900 Million Consumers Knowledge
When multinational companies want to tap into the massive pent up consumer demand in emerging markets, the first countries that they usually think of are China and India. Though often overlooked in global corporate growth strategies, he argues, Africa as a whole has enough consumer power to give China and India a run for their money.
Having returned from various fact finding missions, he uses his new book to dissect the vast, complex markets of Africa, starting with a look at the home grown entrepreneurs who have overcome political, economic and social barriers to grow and innovate. For multinationals, particularly those facing shrinking revenues from other emerging markets affected by the global economic downturn, the lessons are timely.
The topic isn entirely new for Mahajan, a marketing professor at the University of Texas in Austin.
An edited transcript of the conversation follows. Like most of us, I did not realize until I started working on the book that the population of Africa at about 950 million is comparable in size to the population of India. And if you look at growth rates, the population could be equal in size in a few years to the population of even China.
The next point is about market opportunity. Are there consumers in Africa who have the resources to buy products like consumers in India and China do? The fact is that the GDP of Africa that is, looking at the continent as if it were a sort of United States of Africa is actually higher than India If all the countries in Africa combined forces, they would be the 10th largest economy in the world, one notch above India, and ahead of the other big emerging economies, Brazil and Russia. and European multinationals. And at the end of the day, I was convinced that the market opportunities in Africa for all kinds of products are similar to the market opportunities that you see in places like India.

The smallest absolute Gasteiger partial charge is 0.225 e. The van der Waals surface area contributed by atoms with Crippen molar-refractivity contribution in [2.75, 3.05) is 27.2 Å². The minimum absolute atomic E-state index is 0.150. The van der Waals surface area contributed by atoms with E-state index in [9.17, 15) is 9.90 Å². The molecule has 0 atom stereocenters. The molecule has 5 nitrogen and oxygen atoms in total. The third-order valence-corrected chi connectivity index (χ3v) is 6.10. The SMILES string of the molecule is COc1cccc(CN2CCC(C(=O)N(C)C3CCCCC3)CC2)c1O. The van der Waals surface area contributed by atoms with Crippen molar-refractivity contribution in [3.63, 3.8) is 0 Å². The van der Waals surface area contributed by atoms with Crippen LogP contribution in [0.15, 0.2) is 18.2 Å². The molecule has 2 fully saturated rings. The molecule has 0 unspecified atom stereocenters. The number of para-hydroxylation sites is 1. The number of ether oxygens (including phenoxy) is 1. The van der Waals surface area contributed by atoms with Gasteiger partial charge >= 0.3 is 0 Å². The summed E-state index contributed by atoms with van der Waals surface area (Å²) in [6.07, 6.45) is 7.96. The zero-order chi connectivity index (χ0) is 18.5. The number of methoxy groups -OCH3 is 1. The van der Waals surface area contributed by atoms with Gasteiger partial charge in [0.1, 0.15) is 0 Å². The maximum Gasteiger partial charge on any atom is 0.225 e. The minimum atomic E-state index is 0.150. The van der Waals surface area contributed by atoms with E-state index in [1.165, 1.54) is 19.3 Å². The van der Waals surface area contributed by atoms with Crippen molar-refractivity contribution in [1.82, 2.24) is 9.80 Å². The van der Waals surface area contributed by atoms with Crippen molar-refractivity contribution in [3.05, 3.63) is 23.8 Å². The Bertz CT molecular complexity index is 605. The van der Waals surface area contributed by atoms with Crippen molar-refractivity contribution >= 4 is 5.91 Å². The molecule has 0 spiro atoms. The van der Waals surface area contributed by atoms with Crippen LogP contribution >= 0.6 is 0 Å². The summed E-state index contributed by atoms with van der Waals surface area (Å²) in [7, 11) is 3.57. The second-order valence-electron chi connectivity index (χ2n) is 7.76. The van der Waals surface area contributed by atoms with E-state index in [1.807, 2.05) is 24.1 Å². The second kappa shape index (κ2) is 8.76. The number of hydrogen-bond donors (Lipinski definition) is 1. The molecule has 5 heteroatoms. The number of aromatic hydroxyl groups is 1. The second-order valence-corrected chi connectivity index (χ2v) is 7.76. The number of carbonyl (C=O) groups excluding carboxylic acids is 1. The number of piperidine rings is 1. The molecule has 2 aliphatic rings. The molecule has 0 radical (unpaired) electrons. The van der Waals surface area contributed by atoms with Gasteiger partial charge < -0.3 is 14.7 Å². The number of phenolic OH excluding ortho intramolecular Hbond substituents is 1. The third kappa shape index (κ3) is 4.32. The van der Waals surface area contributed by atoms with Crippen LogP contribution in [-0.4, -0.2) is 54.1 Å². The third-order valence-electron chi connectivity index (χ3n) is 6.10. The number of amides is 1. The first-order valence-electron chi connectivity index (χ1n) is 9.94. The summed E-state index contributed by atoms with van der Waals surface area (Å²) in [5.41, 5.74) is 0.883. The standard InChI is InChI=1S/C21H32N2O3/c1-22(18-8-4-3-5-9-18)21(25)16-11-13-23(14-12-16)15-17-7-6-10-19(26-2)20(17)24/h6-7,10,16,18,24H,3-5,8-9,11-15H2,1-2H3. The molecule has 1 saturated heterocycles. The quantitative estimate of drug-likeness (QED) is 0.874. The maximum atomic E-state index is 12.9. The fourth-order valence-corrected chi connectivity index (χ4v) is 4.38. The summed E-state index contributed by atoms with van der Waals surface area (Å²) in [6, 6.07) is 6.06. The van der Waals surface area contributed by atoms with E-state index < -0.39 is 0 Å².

Why has Africa been ignored? That has puzzled me. or Western European companies than I did. multinational with an exceptionally big presence is Coca Cola. It has been there more than 90 years. Another company with a big presence there is Unilever, the Anglo Dutch consumer goods producer. So while there are some multinationals, it not to the same extent as what I saw in India and China when I was researching my previous book, The 86% Solution.
The other thing is that here in the United States and in other developed countries, we get nothing but bad news about Africa in the press. Not to criticize CNN, but you know how badly the Africa that is portrayed in the media like CNN is. The CEOs I was interviewing were so happy that, for the first time, a professor from America was interested in learning about what they were doing.
But it could just be a matter of time. When I started working on The 86 Percent Solution 15 years ago, I used to hear the same stories from many Indian and Chinese entrepreneurs. H oakley outlet ow is the market structured across the different countries?
Mahajan: The market is not different from any other developing country. After speaking with a lot of advertising agencies, multinationals and local entrepreneurs, I decided that there are three major groups in Africa, which I refer to in the book as Africa 1, Africa 2 and Africa 3. The terminology is actually taken from an Indian entrepreneur mentioned in the book.
Africa 1 comprises between 5% and 15% of the population of each country. These people could be from anywhere in the world. They may be senior government officials, expats, people working for [non government organizations], people working f oakley outlet or large, international banks. This segment was not as interesting to me as the others.